I have also heard “Why bother with natural stuff when the chemicals do the same thing (sometimes adding:) but better?” Well, several reasons. If you could just grow mint in your yard and chew some for a headache, it would be much cheaper than pain killers. You would avoid the toxic mess that’s a byproduct of the manufacturing process, the trash from the packaging, and the remaining chemicals you pee out into our water system. Some medications also cause side effects (decongestants make me high, for example) so if there was an herb I could take instead, I totally would. Medications can also have horrible problems that don’t show up until later, like the recent rash of heart problems caused in young women by birth control pills, or suicides caused by antidepressants.
I have heard people say “It’s natural!”, in context meaning either ‘it can’t be harmful’ or ‘it’s good for you’. Neither of these are necessarily true. Poison ivy is natural, but there’s no part of my body I want that stuff near. Oleander, foxglove, nightshade, and hemlock, are just another couple of examples. Many plants evolved to try and NOT be eaten, and use poison and discomfort to achieve that. Buffalo feces is natural also, but I’m not planning to eat it.
The other problem with “natural” is that it has become a subjective term, in regards to manufactured products. Manufacturers know people prefer natural products to chemicals, so they’ve started sticking that word on all kinds of crap. Unfortunately, it has no regulatory meaning, so you may get that happy feeling from helping the planet, while unknowingly killing fish downstream, or giving yourself asthma.
I do think we use too many manufactured chemicals we just don’t need (air freshener for example), but just because something is “natural” doesn’t mean it’s the best option for the job. That phrase is just used to assuage your guilt, like buying indulgences, and justify actions you want to take anyway. The bottom line, is neither of these choices is the right answer for every problem, and the arguments have been simplified to the point of absurdity. There is no reason for there to be a vs. in this topic at all. Find a solution that will do what’s needed with as little impact as possible.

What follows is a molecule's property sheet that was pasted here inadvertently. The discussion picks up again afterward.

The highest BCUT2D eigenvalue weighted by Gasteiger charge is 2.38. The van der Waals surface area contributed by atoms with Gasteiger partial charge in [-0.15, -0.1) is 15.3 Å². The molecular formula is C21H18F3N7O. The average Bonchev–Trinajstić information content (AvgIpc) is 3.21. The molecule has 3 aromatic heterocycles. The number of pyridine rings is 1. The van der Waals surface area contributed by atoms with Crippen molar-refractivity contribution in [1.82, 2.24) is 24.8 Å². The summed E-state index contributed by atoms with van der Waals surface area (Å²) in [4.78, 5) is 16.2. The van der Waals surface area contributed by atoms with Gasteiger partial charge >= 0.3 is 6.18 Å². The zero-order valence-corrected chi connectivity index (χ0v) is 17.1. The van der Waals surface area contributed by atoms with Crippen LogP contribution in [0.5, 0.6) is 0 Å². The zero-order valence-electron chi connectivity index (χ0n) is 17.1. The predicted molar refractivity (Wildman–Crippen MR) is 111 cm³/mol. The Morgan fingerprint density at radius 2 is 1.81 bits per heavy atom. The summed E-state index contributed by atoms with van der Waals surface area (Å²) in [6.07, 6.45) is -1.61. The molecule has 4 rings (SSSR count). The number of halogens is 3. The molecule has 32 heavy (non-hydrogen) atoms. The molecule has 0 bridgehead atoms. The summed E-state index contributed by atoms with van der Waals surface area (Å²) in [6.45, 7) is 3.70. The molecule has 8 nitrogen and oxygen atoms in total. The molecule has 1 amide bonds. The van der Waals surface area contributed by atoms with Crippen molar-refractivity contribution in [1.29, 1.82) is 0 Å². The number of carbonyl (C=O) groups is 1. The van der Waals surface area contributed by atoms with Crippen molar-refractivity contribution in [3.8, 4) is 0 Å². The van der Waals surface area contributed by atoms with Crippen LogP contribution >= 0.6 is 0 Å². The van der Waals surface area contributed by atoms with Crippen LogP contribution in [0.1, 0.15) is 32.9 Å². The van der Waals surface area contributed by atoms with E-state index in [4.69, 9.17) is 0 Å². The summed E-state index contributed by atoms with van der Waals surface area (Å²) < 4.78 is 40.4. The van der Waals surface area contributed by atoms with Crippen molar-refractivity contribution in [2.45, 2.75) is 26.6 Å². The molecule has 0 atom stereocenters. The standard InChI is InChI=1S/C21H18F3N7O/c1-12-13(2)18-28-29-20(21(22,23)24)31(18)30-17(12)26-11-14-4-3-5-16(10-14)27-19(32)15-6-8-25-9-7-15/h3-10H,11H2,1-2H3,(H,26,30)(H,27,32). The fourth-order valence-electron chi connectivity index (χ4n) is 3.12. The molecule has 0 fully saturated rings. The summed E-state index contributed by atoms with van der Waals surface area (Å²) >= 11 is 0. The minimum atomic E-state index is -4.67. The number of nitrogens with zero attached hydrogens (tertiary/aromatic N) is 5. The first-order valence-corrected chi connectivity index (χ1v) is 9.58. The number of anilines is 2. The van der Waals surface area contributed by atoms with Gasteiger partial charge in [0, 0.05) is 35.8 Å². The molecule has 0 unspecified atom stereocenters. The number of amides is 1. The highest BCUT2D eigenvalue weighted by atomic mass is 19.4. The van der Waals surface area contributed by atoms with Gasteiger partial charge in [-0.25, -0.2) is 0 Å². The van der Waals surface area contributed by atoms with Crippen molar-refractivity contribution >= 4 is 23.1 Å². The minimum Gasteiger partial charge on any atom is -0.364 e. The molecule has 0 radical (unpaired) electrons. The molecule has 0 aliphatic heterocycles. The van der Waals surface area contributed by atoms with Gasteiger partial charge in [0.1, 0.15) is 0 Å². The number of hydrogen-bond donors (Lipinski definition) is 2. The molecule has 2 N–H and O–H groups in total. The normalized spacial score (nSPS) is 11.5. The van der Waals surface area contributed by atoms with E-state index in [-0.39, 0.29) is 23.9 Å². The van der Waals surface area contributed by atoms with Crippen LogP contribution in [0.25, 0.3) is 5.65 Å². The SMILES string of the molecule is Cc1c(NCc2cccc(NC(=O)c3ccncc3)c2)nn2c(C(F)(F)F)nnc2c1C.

I accidentally made the greatest split pea soup EVER. Be warned, I used a TON of herbs because I get them super cheap in bulk. Basically I was sick with zombiedeathplague, so I threw a bunch of stuff in the crock pot, then went to sleep for a few hours. Because I was in a Nyquil-induced fog, I didn’t really make good measurements, but this is pretty close. You need:
1 16 oz. bag of split peas
2 tbspn dried basil
5 bay leaves
2 tbspn dried parsley
1 tbspn chopped garlic
10 cups of water and 4 bullion cubes, or 6 cups water, 4 of broth
1 cup textured vegetable protein
To make it vegan use veggie broth, and add a tablespoon or two of olive oil.
To make it meaty, add a cup of chopped ham or sausage.
Throw everything in the crock pot, and set it to cook for 4 hours. Mine ended up being too brothy, so I added a cup of textured vegetable protein. If you don’t want to do that, reduce the water by at least 2 cups. When it’s done cooking, add salt and pepper to taste.
This stuff was so thick, hearty and nutritious, I couldn’t get enough. It’s great for this cold, rainy weather, and it’s VERY filling, with a ton of fiber and protein. You could throw in even more of the spices I used, or even add cumin, or chipotle. My favorite part of this recipe is how easy it is. You can also keep all the ingredients in the pantry to make in an illness emergency. I just finished the last of it today, and I might make more tomorrow. IT’S THAT GOOD.